ANDREW GALE praised the patience and consistency of his Yorkshire players as they put themselves into a commanding position against Hampshire at The Ageas Bowl.
Steve Patterson fired the visitors to within sight of a possible victory after the hosts collapsed to 54-5 while following on, the Yorkshire captain slicing through the Hampshire top order as he took 3-9 in seven overs.
Hampshire were earlier bowled out for 302 in reply to Yorkshire’s 554 and ended the day still 198 runs in arrears.
Yorkshire need five wickets on the final day as they aim to follow up their draw against Nottinghamshire last week.
“I am really pleased,” said first-team coach Gale. “We knew it was going to be hard work and we had to show lots of patience and consistency.
“There were parts where they got partnerships but we knew if we hung in their then we could create chances. There are some tired minds in their dressing room having fielded for so long we thought that if we got one then we could maybe go through them tonight with them in a defensive mindset.
“The pitch might be slightly more up and down but it is still a good pitch and there is runs there. Duanne has now hit five guys on the head already this season! He’s an asset to us. He has raw pace, loves bowling and loves hurting people as well I think!
“On a slow docile pitch to bowl with that pace is great to see. Patterson has led from the front today. You know what you are going to get from him, he is consistent in every game he plays.
“He got his rewards at the end there to put us in the driving seat.”
Hampshire never got going in a nervy period having been asked to bat again. Joe Weatherley earned a life on one when he guided Duanne Olivier to Harry Brook at gully, but he failed to take advantage of the drop as he nicked Patterson to Kohler-Cadmore at first slip.
There are some tired minds in their dressing room having fielded for so long we thought that if we got one then we could maybe go through them tonight with them in a defensive mindset.Yorkshire first-teamm coach, Andrew Gale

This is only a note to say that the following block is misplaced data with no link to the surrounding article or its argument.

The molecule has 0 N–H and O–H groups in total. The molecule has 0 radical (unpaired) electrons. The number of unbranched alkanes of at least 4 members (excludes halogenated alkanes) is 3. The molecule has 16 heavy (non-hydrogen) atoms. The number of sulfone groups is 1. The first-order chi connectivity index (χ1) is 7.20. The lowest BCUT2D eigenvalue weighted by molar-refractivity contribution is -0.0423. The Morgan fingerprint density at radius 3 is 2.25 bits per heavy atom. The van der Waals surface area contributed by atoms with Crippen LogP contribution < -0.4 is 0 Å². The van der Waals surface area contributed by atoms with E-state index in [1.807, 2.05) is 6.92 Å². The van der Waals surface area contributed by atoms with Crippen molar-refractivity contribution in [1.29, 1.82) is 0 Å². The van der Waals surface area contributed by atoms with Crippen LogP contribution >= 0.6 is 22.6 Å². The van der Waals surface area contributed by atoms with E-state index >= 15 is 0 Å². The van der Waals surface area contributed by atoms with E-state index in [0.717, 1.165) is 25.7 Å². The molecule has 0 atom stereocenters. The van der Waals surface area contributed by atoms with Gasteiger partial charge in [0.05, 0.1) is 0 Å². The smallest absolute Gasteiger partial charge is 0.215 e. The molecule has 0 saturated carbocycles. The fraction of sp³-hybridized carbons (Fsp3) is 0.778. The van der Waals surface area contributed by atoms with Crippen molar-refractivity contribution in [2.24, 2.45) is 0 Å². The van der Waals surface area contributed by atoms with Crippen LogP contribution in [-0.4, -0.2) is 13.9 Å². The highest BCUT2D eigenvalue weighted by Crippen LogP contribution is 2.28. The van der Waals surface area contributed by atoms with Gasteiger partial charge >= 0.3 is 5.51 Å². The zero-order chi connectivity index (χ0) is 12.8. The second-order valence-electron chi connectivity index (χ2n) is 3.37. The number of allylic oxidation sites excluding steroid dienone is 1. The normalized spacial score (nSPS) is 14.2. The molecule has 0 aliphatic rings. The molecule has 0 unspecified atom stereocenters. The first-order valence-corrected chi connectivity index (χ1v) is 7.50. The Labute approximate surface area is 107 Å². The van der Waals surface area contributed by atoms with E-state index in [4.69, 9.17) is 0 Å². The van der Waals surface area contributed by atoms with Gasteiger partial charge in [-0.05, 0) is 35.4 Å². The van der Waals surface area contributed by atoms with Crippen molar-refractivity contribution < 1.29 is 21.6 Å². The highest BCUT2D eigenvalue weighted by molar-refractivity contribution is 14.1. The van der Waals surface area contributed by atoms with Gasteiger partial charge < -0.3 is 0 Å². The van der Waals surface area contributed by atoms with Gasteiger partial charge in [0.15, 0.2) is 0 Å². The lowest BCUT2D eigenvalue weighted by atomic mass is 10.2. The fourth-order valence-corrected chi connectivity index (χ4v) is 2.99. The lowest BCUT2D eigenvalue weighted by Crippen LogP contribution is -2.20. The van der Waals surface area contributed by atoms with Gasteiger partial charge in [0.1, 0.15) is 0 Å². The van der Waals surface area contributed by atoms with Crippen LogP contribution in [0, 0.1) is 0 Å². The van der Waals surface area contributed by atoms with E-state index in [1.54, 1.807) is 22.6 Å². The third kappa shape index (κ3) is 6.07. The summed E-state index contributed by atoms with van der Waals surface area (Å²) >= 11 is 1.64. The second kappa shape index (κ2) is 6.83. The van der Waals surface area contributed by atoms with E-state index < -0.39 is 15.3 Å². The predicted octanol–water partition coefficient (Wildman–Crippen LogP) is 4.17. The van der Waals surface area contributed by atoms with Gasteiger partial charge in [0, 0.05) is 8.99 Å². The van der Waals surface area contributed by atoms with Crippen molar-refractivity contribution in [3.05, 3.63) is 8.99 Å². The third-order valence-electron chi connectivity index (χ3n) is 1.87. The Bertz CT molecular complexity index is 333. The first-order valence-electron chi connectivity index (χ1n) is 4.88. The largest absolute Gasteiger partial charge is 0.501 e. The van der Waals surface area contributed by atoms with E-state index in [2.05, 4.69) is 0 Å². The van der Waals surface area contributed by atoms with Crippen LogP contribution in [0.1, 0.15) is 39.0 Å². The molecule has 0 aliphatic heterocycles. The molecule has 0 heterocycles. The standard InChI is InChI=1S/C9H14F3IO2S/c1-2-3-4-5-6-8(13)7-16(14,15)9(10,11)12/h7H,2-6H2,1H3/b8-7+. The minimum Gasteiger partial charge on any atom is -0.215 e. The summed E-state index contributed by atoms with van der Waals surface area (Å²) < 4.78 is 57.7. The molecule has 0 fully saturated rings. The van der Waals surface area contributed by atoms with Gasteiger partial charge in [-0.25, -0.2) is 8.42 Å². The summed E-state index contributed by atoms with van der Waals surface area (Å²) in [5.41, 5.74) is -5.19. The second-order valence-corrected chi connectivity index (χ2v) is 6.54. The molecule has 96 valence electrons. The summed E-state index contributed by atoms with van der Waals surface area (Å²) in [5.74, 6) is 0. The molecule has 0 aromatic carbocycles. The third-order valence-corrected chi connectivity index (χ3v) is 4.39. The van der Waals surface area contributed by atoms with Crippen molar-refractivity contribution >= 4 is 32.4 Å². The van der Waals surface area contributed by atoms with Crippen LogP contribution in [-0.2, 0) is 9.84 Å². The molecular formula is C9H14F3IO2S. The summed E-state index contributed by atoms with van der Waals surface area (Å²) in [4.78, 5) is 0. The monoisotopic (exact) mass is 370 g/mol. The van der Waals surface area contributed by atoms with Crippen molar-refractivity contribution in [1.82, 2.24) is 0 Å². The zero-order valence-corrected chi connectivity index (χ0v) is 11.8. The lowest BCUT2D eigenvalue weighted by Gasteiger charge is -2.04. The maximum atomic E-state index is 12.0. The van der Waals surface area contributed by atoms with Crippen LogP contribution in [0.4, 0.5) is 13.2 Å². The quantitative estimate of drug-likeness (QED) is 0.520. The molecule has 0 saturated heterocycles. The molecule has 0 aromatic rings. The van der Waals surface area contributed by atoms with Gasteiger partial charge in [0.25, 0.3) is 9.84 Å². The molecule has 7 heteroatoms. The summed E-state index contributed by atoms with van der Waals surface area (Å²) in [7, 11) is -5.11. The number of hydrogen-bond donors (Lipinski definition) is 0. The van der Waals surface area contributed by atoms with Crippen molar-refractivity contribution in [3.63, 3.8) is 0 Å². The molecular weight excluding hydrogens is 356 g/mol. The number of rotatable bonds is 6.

Fellow opener James Vince followed suit two overs later before Sam Northeast, who had early scored 99, was lbw.
Matt Waite joined the party when he had Aiden Markram caught behind and then Kyle Abbott plumb leg before - with Rilee Rossouw and Liam Dawson tip-toeing to stumps.
Northeast was the glue throughout the first innings as Hampshire struggled despite a slow and flat wicket and blue skies, which was occasionally blocked by the odd cloud.
Nightwatchman Abbott only lasted four morning overs, during which he was hit his elbow, before he ballooned of bat-pad to Harry Brook at short leg.
Rossouw joined Northeast and played his natural exuberant game – the pair adding 51 together.
But his attacking instincts let him down as he played onto his own stumps while attempting to hoick Mathew Waite through the legside, leaving Hampshire 138-5.
But against a softening ball, Northeast and Dawson started to make batting look much easier again. Northeast reached his fifty in 99 balls while Dawson keenly put away the bad balls as he reached an 84-ball half century - the duo put on 109 runs for the sixth wicket.
The all-rounder fell for 57 as he attempted to attack Jack Leaning, with Joe Root plucking a catch over his shoulder while back peddling at mid-on.
Northeast batted in a determined manner and looked set to reach a third first class hundred in succession – having scored 118 against Oxford MCCU and 169 vs Essex.
But having seemingly got stuck in the 90s, having been in the nervous 10 runs before a ton for 14 overs, he edged an excellent Olivier delivery behind.
Olivier then came back into the attack and saw off Northeast and Gareth Berg in successive overs, before finding small edges to wicketkeeper Jonny Tattersall.
Olivier was giving the Hampshire tail a going over with a barrage of short pitched bowling with some variable bounce causing issues – thrice striking batsmen on the head.
Patterson then dispatched McManus and Fidel Edwards in successive balls – both caught at first slip by Kohler-Cadmore – before returning to pile the misery onto Hampshire.